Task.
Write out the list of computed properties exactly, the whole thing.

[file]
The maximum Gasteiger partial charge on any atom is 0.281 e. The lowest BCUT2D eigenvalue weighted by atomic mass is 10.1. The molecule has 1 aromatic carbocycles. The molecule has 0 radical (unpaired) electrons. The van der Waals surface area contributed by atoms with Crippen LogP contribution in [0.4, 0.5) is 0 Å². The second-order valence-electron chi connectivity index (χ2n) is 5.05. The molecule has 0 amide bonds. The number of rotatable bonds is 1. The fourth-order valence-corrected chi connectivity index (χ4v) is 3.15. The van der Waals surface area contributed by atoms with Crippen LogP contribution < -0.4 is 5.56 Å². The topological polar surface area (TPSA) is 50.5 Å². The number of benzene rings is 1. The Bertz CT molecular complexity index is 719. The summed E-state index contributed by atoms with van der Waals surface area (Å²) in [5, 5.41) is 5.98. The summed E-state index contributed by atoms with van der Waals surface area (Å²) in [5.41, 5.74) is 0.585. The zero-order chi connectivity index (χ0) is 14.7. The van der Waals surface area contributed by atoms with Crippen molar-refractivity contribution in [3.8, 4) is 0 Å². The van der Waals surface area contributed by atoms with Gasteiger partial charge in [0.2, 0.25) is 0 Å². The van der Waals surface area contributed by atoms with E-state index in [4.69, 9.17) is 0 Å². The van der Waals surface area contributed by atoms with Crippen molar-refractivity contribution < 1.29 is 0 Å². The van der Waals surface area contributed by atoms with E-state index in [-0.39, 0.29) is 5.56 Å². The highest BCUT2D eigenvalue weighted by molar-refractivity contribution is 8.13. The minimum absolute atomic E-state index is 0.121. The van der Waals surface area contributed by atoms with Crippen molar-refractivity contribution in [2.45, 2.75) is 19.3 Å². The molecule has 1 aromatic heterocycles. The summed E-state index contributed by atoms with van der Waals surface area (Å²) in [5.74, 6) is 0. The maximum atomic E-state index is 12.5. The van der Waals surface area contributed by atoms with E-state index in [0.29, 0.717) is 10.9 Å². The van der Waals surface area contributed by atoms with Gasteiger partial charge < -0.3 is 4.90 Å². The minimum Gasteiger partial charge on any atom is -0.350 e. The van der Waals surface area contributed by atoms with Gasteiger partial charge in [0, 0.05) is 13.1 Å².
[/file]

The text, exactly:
The maximum Gasteiger partial charge on any atom is 0.281 e. The lowest BCUT2D eigenvalue weighted by atomic mass is 10.1. The molecule has 1 aromatic carbocycles. The molecule has 0 radical (unpaired) electrons. The van der Waals surface area contributed by atoms with Crippen LogP contribution in [0.4, 0.5) is 0 Å². The second-order valence-electron chi connectivity index (χ2n) is 5.05. The molecule has 0 amide bonds. The number of rotatable bonds is 1. The fourth-order valence-corrected chi connectivity index (χ4v) is 3.15. The van der Waals surface area contributed by atoms with Crippen LogP contribution < -0.4 is 5.56 Å². The topological polar surface area (TPSA) is 50.5 Å². The number of benzene rings is 1. The Bertz CT molecular complexity index is 719. The summed E-state index contributed by atoms with van der Waals surface area (Å²) in [5, 5.41) is 5.98. The summed E-state index contributed by atoms with van der Waals surface area (Å²) in [5.41, 5.74) is 0.585. The zero-order chi connectivity index (χ0) is 14.7. The van der Waals surface area contributed by atoms with Crippen molar-refractivity contribution in [3.8, 4) is 0 Å². The van der Waals surface area contributed by atoms with Gasteiger partial charge in [0.2, 0.25) is 0 Å². The van der Waals surface area contributed by atoms with E-state index in [4.69, 9.17) is 0 Å². The van der Waals surface area contributed by atoms with Crippen molar-refractivity contribution < 1.29 is 0 Å². The van der Waals surface area contributed by atoms with E-state index in [-0.39, 0.29) is 5.56 Å². The highest BCUT2D eigenvalue weighted by molar-refractivity contribution is 8.13. The minimum absolute atomic E-state index is 0.121. The van der Waals surface area contributed by atoms with Crippen molar-refractivity contribution in [2.45, 2.75) is 19.3 Å². The molecule has 1 aromatic heterocycles. The summed E-state index contributed by atoms with van der Waals surface area (Å²) in [5.74, 6) is 0. The maximum atomic E-state index is 12.5. The van der Waals surface area contributed by atoms with E-state index in [0.29, 0.717) is 10.9 Å². The van der Waals surface area contributed by atoms with Gasteiger partial charge < -0.3 is 4.90 Å². The minimum Gasteiger partial charge on any atom is -0.350 e. The van der Waals surface area contributed by atoms with Gasteiger partial charge in [0, 0.05) is 13.1 Å².